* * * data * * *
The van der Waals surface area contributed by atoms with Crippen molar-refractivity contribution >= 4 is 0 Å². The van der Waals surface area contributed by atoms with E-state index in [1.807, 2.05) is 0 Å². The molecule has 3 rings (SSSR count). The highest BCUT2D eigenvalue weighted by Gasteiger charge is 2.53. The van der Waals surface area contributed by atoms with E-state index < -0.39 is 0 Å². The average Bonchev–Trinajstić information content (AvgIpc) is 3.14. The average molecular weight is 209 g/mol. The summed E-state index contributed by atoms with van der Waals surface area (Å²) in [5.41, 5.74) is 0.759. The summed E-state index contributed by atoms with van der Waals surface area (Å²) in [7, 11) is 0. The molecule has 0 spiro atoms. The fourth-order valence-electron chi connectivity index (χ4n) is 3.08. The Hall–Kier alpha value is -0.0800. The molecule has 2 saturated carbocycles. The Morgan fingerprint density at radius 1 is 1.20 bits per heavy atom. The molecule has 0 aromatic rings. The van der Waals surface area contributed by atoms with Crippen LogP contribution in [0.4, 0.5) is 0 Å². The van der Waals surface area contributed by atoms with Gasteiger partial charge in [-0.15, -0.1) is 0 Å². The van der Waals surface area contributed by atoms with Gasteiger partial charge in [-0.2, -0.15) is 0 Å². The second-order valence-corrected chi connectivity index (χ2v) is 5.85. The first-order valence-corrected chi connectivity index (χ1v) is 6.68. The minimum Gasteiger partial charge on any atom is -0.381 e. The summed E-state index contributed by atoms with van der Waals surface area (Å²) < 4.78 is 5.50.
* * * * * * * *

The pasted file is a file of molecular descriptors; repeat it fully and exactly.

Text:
The van der Waals surface area contributed by atoms with Crippen molar-refractivity contribution >= 4 is 0 Å². The van der Waals surface area contributed by atoms with E-state index in [1.807, 2.05) is 0 Å². The molecule has 3 rings (SSSR count). The highest BCUT2D eigenvalue weighted by Gasteiger charge is 2.53. The van der Waals surface area contributed by atoms with E-state index < -0.39 is 0 Å². The average Bonchev–Trinajstić information content (AvgIpc) is 3.14. The average molecular weight is 209 g/mol. The summed E-state index contributed by atoms with van der Waals surface area (Å²) in [5.41, 5.74) is 0.759. The summed E-state index contributed by atoms with van der Waals surface area (Å²) in [7, 11) is 0. The molecule has 0 spiro atoms. The fourth-order valence-electron chi connectivity index (χ4n) is 3.08. The Hall–Kier alpha value is -0.0800. The molecule has 2 saturated carbocycles. The Morgan fingerprint density at radius 1 is 1.20 bits per heavy atom. The molecule has 0 aromatic rings. The van der Waals surface area contributed by atoms with Crippen LogP contribution in [0.4, 0.5) is 0 Å². The van der Waals surface area contributed by atoms with Gasteiger partial charge in [-0.15, -0.1) is 0 Å². The van der Waals surface area contributed by atoms with Gasteiger partial charge in [-0.2, -0.15) is 0 Å². The second-order valence-corrected chi connectivity index (χ2v) is 5.85. The first-order valence-corrected chi connectivity index (χ1v) is 6.68. The minimum Gasteiger partial charge on any atom is -0.381 e. The summed E-state index contributed by atoms with van der Waals surface area (Å²) < 4.78 is 5.50.